Ways of Being in the Age of Ubiquity
Edited By Annette N. Markham and Katrin Tiidenberg
What happens when the internet is absorbed into everyday life? How do we make sense of something that is invisible but still so central? A group of digital culture experts address these questions in Metaphors of Internet: Ways of Being in the Age of Ubiquity.
Twenty years ago, the internet was imagined as standing apart from humans. Metaphorically it was a frontier to explore, a virtual world to experiment in, an ultra-high-speed information superhighway. Many popular metaphors have fallen out of use, while new ones arise all the time. Today we speak of data lakes, clouds and AI. The essays and artwork in this book evoke the mundane, the visceral, and the transformative potential of the internet by exploring the currently dominant metaphors. Together they tell a story of kaleidoscopic diversity of how we experience the internet, offering a richly textured glimpse of how the internet has both disappeared and at the same time, has fundamentally transformed everyday social customs, work, and life, death, politics, and embodiment.
Chapter Fourteen: Trans-being (Son Vivienne)
Lately I feel more confident. It might be starting testosterone or a shift in the way I think about myself. My head-and-body-space. But I’m not impervious to paranoia and ‘dysphoria’. I know some people don’t ‘get it’ and I guess I should expect that I might lose friends and make enemies. ( 2016)1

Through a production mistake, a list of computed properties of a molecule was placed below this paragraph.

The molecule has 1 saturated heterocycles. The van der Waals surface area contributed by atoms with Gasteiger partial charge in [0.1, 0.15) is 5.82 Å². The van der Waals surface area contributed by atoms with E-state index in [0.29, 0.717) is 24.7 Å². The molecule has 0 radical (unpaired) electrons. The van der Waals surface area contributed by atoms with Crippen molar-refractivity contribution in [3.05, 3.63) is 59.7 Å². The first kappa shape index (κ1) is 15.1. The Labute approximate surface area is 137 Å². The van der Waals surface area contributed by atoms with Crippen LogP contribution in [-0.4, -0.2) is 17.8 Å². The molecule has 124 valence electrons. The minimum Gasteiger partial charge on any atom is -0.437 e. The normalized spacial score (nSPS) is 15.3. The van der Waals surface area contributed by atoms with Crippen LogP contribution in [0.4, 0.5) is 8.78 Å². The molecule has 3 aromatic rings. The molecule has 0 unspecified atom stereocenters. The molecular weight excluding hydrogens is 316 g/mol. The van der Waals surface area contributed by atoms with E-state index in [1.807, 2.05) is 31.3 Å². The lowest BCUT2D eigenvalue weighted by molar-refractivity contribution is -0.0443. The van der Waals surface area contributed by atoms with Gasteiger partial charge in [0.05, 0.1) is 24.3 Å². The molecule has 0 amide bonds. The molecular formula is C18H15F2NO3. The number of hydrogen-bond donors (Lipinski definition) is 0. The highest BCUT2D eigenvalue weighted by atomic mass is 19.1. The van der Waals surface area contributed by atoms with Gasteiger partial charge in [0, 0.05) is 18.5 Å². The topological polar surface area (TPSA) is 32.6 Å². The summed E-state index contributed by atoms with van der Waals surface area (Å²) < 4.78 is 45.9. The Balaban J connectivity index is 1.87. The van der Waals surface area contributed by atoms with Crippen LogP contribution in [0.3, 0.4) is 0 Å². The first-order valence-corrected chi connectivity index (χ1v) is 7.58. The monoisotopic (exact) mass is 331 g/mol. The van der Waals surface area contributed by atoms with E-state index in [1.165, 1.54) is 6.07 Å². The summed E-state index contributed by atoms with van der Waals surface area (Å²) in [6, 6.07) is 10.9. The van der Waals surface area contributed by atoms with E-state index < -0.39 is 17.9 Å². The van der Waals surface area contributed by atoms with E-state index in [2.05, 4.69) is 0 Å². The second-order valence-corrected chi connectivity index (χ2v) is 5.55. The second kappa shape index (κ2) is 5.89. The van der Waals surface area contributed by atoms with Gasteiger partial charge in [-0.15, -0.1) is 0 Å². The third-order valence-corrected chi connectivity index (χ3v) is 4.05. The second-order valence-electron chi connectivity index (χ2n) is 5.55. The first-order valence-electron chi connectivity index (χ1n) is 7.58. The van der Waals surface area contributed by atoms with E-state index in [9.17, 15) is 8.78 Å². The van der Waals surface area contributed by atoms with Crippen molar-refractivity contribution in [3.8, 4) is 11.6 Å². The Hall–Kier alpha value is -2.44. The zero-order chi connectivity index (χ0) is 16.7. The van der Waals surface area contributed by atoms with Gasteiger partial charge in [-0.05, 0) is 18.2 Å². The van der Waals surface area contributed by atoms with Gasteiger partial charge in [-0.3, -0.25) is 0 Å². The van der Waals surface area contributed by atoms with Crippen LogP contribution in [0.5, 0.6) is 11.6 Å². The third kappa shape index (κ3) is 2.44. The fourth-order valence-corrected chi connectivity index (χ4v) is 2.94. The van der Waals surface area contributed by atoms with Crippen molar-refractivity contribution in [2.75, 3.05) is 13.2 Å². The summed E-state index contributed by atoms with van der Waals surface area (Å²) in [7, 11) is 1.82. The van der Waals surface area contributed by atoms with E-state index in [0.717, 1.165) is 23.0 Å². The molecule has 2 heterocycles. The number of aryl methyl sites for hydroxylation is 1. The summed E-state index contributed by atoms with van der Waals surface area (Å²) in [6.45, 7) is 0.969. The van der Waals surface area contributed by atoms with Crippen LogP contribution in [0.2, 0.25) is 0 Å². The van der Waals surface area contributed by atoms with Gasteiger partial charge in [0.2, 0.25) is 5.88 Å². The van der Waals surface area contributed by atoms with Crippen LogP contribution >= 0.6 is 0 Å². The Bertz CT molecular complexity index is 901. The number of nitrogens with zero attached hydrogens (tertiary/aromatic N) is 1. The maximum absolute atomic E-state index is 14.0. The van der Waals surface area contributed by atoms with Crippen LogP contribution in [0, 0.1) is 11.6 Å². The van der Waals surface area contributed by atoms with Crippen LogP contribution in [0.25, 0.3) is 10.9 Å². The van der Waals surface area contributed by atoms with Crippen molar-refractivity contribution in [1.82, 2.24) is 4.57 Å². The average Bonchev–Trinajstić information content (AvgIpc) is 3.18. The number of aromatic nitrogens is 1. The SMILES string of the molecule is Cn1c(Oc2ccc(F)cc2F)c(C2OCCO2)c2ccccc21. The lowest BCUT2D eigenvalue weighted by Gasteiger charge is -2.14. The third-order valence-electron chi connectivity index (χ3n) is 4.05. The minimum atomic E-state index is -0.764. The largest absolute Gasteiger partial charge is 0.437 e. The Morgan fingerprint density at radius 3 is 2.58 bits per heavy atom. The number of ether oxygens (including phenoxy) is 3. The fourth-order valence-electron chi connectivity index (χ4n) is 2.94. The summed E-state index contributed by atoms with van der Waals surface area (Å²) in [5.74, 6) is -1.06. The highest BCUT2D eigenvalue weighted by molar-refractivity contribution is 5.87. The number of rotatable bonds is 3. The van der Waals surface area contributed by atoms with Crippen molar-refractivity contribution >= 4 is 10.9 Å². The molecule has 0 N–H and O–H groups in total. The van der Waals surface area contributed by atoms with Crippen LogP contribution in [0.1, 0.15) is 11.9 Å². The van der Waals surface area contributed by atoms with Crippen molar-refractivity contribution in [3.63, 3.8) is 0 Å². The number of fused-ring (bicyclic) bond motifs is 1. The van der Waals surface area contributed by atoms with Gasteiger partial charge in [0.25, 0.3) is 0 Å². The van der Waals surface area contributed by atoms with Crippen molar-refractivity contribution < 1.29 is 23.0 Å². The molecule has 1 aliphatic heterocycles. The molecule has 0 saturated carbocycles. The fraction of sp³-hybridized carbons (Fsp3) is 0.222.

As a researcher, I am inspired by how Markham questioned some assumptions of traditional research: “that the researcher can and should separate the planning from the doing and presenting of research; and that the researcher should present research projects as if they were a sensible linear process, when in fact the linearity is made sense of retrospectively” (Markham, 1998, p. 78). In accordance with this self-reflective stance on the ways we make meaning, in this chapter I articulate the impact my research has had on me; the ways my presentations over the last couple of years have ‘transitioned’. Explorations of privacy management strategies became conceptual explorations of congruence. All the selves I’ve been became entangled with pseudonymized contributions from the gender-diverse storytellers that I work with. Coming out online as ‘non-binary’ has affected my physical body and the way I think about its boundaries. Non-linear fragments of personhood, made sense of retrospectively.
It’s no surprise to me that the blurring of binaries in gender identity have become more visible courtesy of the internet. I wonder whether co-incidences of non-binary ways of being...
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